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  HOME | World (Click here for more)

New U.S. Gov’t Program Offers Help Towards Citizenship

By Wendy Thompson

ORLANDO, FLORIDA – Becoming a United States citizen is a dream that legal residents, especially Hispanics, tend to postpone because of the high cost of applying for it, but a new government initiative aims to ease the financial burden of the process.

The office of U.S. Citizenship and Immigration Services will distribute $1.2 million among community organizations that help steer applicants through the procedure of obtaining citizenship.

The services of these organizations must concentrate on classes in English, history and civics that require both a written exam and an interview with USCIS officials.

Unlike other types of federal help for obtaining citizenship, USCIS aid to organizations that receive it will enable them to offer permanent legal residents direct assistance with citizenship forms.

“I love the idea of the funds and even more that they allow local community organizations to help fill out the forms, something that other programs do not include, and that is very important because sometimes people make mistakes that can not only cost them any chance at citizenship but also the loss of their status as permanent legal residents,” Mirna Torres of the Catholic Legal Immigration Network, Inc., or CLINIC, told Efe.

Besides helping with the forms, the funds can be used to buy books, computers and language programs, and to train personnel and volunteers who work in services dedicated solely to obtaining citizenship.

“This donation won’t cover a lot, since it has been divided into 12 parts of $100,000 each, and the competition among community agencies to get their share will be tough. Nonetheless, we’re urging all the organizations to take part. If they don’t get the funds, at least they’re practicing and preparing for the future,” Torres said.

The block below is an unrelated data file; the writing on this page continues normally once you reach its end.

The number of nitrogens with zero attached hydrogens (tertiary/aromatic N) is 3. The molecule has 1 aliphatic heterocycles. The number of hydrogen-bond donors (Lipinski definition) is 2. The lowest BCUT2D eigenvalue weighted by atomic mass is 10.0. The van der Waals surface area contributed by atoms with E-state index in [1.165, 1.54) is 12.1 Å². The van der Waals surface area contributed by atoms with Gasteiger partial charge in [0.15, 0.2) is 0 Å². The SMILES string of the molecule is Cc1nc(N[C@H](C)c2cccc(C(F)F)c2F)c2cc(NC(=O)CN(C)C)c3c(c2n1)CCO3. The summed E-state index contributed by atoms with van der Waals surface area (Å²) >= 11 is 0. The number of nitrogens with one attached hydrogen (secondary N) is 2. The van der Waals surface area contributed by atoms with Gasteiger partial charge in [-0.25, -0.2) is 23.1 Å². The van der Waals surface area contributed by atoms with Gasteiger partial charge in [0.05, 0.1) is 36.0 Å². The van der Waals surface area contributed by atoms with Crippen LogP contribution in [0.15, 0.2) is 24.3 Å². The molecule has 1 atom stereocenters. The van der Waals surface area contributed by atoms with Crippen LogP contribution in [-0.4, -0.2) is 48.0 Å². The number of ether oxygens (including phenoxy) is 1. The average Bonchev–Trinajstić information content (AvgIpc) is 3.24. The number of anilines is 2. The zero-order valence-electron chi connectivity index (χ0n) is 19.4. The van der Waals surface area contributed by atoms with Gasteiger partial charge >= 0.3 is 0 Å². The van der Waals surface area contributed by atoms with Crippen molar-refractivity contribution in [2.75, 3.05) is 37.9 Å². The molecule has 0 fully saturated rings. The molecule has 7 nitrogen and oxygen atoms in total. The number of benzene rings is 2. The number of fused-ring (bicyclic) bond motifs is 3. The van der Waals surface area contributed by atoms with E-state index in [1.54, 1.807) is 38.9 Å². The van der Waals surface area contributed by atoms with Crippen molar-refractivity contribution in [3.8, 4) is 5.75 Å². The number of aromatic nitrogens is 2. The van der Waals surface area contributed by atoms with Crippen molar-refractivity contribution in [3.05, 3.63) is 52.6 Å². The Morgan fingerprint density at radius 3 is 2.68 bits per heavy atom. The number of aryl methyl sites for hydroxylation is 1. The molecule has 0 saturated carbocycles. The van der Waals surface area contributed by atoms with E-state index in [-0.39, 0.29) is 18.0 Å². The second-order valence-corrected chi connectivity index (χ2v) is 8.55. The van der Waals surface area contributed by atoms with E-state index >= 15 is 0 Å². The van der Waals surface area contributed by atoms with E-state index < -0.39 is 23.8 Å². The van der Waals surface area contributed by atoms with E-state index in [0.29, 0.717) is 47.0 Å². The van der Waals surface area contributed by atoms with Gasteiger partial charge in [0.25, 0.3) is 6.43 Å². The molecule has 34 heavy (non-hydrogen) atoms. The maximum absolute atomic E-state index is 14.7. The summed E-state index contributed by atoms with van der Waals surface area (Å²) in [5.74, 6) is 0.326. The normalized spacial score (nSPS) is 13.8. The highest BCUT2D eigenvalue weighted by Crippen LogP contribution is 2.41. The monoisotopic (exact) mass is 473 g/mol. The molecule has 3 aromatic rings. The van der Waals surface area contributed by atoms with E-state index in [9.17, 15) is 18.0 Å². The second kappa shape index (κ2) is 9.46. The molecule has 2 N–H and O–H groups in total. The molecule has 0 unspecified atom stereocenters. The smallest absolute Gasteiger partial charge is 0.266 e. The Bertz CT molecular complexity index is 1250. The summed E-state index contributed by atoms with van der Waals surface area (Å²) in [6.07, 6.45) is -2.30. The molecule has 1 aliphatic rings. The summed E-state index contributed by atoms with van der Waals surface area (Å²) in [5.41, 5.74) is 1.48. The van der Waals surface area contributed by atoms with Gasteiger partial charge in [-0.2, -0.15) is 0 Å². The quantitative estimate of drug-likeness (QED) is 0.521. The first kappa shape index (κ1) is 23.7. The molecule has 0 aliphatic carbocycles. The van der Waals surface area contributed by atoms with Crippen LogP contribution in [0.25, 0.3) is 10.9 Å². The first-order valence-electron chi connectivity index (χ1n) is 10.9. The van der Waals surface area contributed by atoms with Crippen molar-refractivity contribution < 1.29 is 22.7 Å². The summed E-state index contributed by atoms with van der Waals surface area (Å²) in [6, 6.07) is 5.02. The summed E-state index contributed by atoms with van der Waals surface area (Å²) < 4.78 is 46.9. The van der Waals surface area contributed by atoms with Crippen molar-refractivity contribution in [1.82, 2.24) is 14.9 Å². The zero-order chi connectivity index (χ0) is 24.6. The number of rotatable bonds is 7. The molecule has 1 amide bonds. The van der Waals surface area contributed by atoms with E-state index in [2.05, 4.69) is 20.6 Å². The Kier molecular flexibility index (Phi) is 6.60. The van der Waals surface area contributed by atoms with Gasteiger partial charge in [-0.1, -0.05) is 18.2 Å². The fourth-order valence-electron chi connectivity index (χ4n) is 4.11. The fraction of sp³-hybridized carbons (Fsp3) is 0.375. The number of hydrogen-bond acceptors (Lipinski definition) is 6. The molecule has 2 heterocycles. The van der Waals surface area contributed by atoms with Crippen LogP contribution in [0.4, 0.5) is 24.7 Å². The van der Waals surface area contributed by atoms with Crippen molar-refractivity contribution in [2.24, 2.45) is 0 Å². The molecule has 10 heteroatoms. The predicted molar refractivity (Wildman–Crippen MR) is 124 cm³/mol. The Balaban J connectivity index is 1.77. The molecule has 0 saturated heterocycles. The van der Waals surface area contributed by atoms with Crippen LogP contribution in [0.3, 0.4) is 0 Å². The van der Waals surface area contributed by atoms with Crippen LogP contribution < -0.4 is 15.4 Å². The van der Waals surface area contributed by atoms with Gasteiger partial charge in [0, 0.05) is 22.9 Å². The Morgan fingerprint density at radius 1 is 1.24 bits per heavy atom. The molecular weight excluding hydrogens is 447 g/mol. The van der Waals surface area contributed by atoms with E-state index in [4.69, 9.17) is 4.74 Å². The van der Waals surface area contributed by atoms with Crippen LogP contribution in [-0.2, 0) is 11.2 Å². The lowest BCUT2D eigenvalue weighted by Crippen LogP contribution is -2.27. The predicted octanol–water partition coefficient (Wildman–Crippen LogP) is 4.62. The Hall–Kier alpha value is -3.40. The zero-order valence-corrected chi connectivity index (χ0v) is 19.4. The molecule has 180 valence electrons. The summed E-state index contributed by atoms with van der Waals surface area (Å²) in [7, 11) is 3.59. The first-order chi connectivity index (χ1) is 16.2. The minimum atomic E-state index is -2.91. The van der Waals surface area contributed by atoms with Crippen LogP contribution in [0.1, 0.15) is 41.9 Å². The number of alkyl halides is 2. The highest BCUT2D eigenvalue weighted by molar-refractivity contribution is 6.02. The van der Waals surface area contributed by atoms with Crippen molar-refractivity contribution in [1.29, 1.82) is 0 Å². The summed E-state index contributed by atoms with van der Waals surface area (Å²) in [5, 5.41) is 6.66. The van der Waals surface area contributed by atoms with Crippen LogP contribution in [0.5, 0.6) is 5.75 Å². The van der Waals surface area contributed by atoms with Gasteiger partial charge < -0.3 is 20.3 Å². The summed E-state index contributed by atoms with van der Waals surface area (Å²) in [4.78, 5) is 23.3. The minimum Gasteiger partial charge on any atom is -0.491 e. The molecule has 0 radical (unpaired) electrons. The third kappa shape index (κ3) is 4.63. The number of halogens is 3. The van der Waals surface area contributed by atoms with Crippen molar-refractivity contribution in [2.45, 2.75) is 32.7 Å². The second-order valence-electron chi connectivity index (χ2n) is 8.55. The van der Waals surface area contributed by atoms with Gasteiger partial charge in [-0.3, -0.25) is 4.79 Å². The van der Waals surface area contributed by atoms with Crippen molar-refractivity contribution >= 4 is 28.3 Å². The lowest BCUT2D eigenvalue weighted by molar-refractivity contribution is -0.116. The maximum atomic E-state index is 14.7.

She said the USCIS initiative could be considered a kind of pilot plan for community organizations to teach them what they would have to do if immigration reform is passed.

“These funds should also be taken by local agencies as training, since when immigration reform is approved, at local levels these organizations will have a lot of work to do helping legalize the immigration status of thousands of undocumented aliens,” she said.

The USCIS Citizenship Program will give priority to organizations that offer citizenship services to people over 65 years of age, eligible refugees and exiles, as well as women covered by the Violence Against Women Act, young people with special visas and other groups of permanent legal residents in difficult economic circumstances.

“This is the first time USCIS offers this kind of aid, and whether it is repeated could well depend on how the agencies use these funds now,” said Torres, whose organization is funded by the U.S. Conference of Catholic Bishops. EFE

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